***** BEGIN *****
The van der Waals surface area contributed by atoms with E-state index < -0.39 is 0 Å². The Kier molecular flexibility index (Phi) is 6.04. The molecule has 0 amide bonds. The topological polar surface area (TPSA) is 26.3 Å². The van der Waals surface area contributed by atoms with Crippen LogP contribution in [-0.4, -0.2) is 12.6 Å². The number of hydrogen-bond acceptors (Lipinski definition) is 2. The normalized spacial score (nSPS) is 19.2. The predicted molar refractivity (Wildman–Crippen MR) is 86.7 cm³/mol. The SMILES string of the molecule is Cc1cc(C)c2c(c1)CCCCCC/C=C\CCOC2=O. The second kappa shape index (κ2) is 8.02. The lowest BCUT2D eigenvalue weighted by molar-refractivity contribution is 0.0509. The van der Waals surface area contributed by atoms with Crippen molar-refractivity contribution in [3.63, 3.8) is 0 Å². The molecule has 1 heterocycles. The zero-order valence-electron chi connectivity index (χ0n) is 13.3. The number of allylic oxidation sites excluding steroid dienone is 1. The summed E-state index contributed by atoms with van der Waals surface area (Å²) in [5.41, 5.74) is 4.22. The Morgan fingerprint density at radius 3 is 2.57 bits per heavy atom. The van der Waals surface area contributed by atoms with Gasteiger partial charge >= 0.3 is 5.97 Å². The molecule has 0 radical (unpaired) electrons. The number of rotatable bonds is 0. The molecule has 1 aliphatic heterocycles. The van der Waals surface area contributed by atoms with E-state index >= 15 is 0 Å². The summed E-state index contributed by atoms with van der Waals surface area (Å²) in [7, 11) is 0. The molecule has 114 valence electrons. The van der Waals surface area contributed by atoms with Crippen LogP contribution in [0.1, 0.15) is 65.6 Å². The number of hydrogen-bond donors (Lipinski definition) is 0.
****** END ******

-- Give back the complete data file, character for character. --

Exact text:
The van der Waals surface area contributed by atoms with E-state index < -0.39 is 0 Å². The Kier molecular flexibility index (Phi) is 6.04. The molecule has 0 amide bonds. The topological polar surface area (TPSA) is 26.3 Å². The van der Waals surface area contributed by atoms with Crippen LogP contribution in [-0.4, -0.2) is 12.6 Å². The number of hydrogen-bond acceptors (Lipinski definition) is 2. The normalized spacial score (nSPS) is 19.2. The predicted molar refractivity (Wildman–Crippen MR) is 86.7 cm³/mol. The SMILES string of the molecule is Cc1cc(C)c2c(c1)CCCCCC/C=C\CCOC2=O. The second kappa shape index (κ2) is 8.02. The lowest BCUT2D eigenvalue weighted by molar-refractivity contribution is 0.0509. The van der Waals surface area contributed by atoms with Crippen molar-refractivity contribution in [3.63, 3.8) is 0 Å². The molecule has 1 heterocycles. The zero-order valence-electron chi connectivity index (χ0n) is 13.3. The number of allylic oxidation sites excluding steroid dienone is 1. The summed E-state index contributed by atoms with van der Waals surface area (Å²) in [5.41, 5.74) is 4.22. The Morgan fingerprint density at radius 3 is 2.57 bits per heavy atom. The van der Waals surface area contributed by atoms with Gasteiger partial charge >= 0.3 is 5.97 Å². The molecule has 0 radical (unpaired) electrons. The number of rotatable bonds is 0. The molecule has 1 aliphatic heterocycles. The van der Waals surface area contributed by atoms with E-state index >= 15 is 0 Å². The summed E-state index contributed by atoms with van der Waals surface area (Å²) in [7, 11) is 0. The molecule has 114 valence electrons. The van der Waals surface area contributed by atoms with Crippen LogP contribution in [0.1, 0.15) is 65.6 Å². The number of hydrogen-bond donors (Lipinski definition) is 0.